Hijacked: The Unlikely Interface Between Somali Piracy and the U.S. Regulatory Regime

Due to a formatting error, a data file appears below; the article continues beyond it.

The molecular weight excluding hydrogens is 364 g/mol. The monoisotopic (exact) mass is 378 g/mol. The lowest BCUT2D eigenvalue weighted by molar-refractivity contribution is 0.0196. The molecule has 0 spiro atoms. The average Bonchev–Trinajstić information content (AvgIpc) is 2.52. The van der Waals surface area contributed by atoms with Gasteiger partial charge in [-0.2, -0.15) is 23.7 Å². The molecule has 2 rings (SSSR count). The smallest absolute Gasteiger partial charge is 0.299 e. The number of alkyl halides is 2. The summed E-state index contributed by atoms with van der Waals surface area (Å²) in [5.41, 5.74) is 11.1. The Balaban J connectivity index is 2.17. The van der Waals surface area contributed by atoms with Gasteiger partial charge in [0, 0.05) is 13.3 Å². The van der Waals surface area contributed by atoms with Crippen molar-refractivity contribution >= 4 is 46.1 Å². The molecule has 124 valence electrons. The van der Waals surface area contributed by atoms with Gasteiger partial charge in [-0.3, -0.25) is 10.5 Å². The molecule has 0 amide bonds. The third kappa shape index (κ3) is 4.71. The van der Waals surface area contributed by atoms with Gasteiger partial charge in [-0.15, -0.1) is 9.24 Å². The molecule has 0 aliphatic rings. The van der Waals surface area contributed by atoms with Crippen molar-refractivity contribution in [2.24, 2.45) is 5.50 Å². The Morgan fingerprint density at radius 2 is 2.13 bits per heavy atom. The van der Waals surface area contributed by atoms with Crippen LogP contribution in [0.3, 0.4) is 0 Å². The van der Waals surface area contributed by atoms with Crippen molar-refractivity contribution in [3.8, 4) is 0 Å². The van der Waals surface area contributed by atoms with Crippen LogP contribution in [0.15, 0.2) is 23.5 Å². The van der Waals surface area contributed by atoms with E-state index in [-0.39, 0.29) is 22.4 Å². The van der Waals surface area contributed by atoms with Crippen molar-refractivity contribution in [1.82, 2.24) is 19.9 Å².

As of March 4, 2011, 33 vessels and 711 crew members were being held hostage by pirates. The international community has engaged in various efforts to address the continuing problem of pirate hijackings with seemingly little success. The United States has also taken its own swipe at piracy through Executive Order 13,536, entitled “Blocking Property of Certain Persons Contributing to the Conflict in Somalia” (Order), that was issued by President Barack Obama on April 12, 2010. Upon its issuance, the Order created a great deal of confusion and consternation with respect to whether it prohibited the payment of ransom to pirates. The answer as it emerged has proved to be “yes,” “no,” and “maybe” and has resulted in a process whereby applications for guidance with respect to the payment of certain ransoms (and related insurance payments) are made to the Office of Foreign Assets Control of the U.S. Treasury Department (OFAC). The authors of this Article have both been actively involved in the development of the application process and have represented numerous clients seeking guidance with respect to ransom-related payments. This Article explains the Order and its import for piracy situations, and details the authors' experience with both the OFAC guidance process and related procedural and substantive issues that have arisen.